In Hillary Clinton and Donald Trump, we have two candidates who have spent significant time in this race debating who is less corrupt. We need honest and wise leaders in this country, and we frequently hear that voters appreciate that we’re offering light in an otherwise dark election. What I hear more than anything is people who say, “Thank you for giving me an option that I can be proud to vote for.” Upon hearing this, I always thank them, because it’s the people who are willing to stand up for principle that will help create a new generation of leadership in America.

Do you encounter voters who want to vote for you, but are skeptical of going with a third party for whatever reason? What do you say to them to try to convince them?

Amazingly, I’ve been told that a vote for me and Evan is a vote for both Trump and Clinton. It’s a scare tactic, and one that both parties have used for years to help reinforce their electoral power. But this year, when both parties nominated such widely disliked candidates, people have started to push back against the notion that a vote for an independent candidate is a wasted vote; an argument that is an insult to American voters. Hillary Clinton or Donald Trump are not entitled to anyone’s vote. Your vote is your own. It’s your voice. And, if people don’t vote for the types of leaders they want in office, then we’ll never get the types of leaders America deserves.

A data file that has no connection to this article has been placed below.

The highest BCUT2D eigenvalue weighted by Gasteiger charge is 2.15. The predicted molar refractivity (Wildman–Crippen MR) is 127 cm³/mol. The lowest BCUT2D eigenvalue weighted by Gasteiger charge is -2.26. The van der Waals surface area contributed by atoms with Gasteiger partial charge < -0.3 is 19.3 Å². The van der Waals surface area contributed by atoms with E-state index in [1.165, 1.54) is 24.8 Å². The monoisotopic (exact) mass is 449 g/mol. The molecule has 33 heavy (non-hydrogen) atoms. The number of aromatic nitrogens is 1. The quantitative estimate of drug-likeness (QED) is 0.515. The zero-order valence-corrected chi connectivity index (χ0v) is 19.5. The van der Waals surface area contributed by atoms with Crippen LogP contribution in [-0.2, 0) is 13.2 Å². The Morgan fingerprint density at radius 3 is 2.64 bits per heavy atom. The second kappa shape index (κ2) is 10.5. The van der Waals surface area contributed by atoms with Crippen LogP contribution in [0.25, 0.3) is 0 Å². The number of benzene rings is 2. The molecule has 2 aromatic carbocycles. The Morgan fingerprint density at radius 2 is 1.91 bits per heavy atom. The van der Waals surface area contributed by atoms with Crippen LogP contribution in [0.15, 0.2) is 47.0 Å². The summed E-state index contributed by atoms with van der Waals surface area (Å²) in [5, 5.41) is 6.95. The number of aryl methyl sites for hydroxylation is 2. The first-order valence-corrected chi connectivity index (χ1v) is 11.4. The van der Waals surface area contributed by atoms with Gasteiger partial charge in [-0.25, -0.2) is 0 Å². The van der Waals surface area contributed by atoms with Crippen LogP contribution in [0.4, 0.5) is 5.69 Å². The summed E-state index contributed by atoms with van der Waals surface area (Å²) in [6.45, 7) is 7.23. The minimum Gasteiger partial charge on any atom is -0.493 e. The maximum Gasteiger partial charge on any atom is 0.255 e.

Republicans have had trouble attracting women and young people, and the party’s nominee this year is not helping. You’ve worked in organizations devoted these groups. What needs to be done to make conservative policies more enticing to them?

To begin with, any party that intends to be successful in the future must directly repudiate racism, sexism, and religious bigotry. We’ve seen many in the Republican Party attempt a balancing act—much like walking a tightrope—around the issue, and that’s unacceptable.